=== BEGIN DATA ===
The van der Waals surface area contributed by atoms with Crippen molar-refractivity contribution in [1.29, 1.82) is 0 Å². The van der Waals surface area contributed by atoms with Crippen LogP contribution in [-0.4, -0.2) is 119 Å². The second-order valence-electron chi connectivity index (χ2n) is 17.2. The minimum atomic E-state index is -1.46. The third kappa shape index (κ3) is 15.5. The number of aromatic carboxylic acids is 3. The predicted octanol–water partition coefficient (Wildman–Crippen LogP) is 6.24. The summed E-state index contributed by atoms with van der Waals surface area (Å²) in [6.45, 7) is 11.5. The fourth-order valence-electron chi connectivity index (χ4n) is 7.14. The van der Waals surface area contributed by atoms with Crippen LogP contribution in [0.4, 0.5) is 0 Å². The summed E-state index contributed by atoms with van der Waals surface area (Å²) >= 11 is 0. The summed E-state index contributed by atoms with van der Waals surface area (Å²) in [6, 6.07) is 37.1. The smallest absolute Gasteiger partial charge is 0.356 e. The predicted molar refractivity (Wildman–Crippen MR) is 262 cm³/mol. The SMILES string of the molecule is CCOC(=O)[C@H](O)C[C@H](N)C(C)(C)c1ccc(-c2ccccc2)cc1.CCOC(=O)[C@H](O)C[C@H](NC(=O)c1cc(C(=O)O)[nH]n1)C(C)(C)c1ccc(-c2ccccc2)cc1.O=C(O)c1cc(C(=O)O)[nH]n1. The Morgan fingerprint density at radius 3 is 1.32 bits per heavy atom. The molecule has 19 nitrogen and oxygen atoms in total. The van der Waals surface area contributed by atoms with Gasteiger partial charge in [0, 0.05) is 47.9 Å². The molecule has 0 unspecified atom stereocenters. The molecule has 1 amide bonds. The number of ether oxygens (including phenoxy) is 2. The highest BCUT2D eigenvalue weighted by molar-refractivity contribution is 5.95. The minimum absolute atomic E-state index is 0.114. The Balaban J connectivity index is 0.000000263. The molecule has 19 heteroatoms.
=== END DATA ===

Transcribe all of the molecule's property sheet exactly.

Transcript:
The van der Waals surface area contributed by atoms with Crippen molar-refractivity contribution in [1.29, 1.82) is 0 Å². The van der Waals surface area contributed by atoms with Crippen LogP contribution in [-0.4, -0.2) is 119 Å². The second-order valence-electron chi connectivity index (χ2n) is 17.2. The minimum atomic E-state index is -1.46. The third kappa shape index (κ3) is 15.5. The number of aromatic carboxylic acids is 3. The predicted octanol–water partition coefficient (Wildman–Crippen LogP) is 6.24. The summed E-state index contributed by atoms with van der Waals surface area (Å²) in [6.45, 7) is 11.5. The fourth-order valence-electron chi connectivity index (χ4n) is 7.14. The van der Waals surface area contributed by atoms with Crippen LogP contribution in [0.4, 0.5) is 0 Å². The summed E-state index contributed by atoms with van der Waals surface area (Å²) >= 11 is 0. The summed E-state index contributed by atoms with van der Waals surface area (Å²) in [6, 6.07) is 37.1. The smallest absolute Gasteiger partial charge is 0.356 e. The predicted molar refractivity (Wildman–Crippen MR) is 262 cm³/mol. The SMILES string of the molecule is CCOC(=O)[C@H](O)C[C@H](N)C(C)(C)c1ccc(-c2ccccc2)cc1.CCOC(=O)[C@H](O)C[C@H](NC(=O)c1cc(C(=O)O)[nH]n1)C(C)(C)c1ccc(-c2ccccc2)cc1.O=C(O)c1cc(C(=O)O)[nH]n1. The Morgan fingerprint density at radius 3 is 1.32 bits per heavy atom. The molecule has 19 nitrogen and oxygen atoms in total. The van der Waals surface area contributed by atoms with Gasteiger partial charge in [0, 0.05) is 47.9 Å². The molecule has 0 unspecified atom stereocenters. The molecule has 1 amide bonds. The number of ether oxygens (including phenoxy) is 2. The highest BCUT2D eigenvalue weighted by molar-refractivity contribution is 5.95. The minimum absolute atomic E-state index is 0.114. The Balaban J connectivity index is 0.000000263. The molecule has 19 heteroatoms.